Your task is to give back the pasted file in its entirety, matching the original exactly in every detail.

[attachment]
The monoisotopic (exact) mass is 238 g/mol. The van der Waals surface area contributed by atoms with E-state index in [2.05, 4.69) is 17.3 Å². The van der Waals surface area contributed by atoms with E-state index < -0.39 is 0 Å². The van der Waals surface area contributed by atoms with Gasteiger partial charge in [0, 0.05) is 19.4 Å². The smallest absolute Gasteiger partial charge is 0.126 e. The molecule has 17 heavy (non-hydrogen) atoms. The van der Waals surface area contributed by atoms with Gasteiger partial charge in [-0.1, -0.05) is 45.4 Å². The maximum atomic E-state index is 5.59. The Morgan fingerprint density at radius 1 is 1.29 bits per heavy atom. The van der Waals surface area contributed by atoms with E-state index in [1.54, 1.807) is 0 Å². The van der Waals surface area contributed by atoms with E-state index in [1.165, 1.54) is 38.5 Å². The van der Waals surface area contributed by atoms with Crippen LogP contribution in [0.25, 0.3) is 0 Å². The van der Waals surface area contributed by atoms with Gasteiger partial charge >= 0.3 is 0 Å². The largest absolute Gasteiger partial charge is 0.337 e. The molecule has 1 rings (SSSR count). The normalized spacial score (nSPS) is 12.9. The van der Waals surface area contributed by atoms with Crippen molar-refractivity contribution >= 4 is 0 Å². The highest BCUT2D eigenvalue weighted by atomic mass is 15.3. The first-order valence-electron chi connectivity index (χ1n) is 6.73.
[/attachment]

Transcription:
The monoisotopic (exact) mass is 238 g/mol. The van der Waals surface area contributed by atoms with E-state index in [2.05, 4.69) is 17.3 Å². The van der Waals surface area contributed by atoms with E-state index < -0.39 is 0 Å². The van der Waals surface area contributed by atoms with Gasteiger partial charge in [0, 0.05) is 19.4 Å². The smallest absolute Gasteiger partial charge is 0.126 e. The molecule has 17 heavy (non-hydrogen) atoms. The van der Waals surface area contributed by atoms with Gasteiger partial charge in [-0.1, -0.05) is 45.4 Å². The maximum atomic E-state index is 5.59. The Morgan fingerprint density at radius 1 is 1.29 bits per heavy atom. The van der Waals surface area contributed by atoms with E-state index in [1.54, 1.807) is 0 Å². The van der Waals surface area contributed by atoms with E-state index in [1.165, 1.54) is 38.5 Å². The van der Waals surface area contributed by atoms with Crippen LogP contribution in [0.25, 0.3) is 0 Å². The van der Waals surface area contributed by atoms with Gasteiger partial charge >= 0.3 is 0 Å². The largest absolute Gasteiger partial charge is 0.337 e. The molecule has 1 rings (SSSR count). The normalized spacial score (nSPS) is 12.9. The van der Waals surface area contributed by atoms with Crippen molar-refractivity contribution >= 4 is 0 Å². The highest BCUT2D eigenvalue weighted by atomic mass is 15.3. The first-order valence-electron chi connectivity index (χ1n) is 6.73.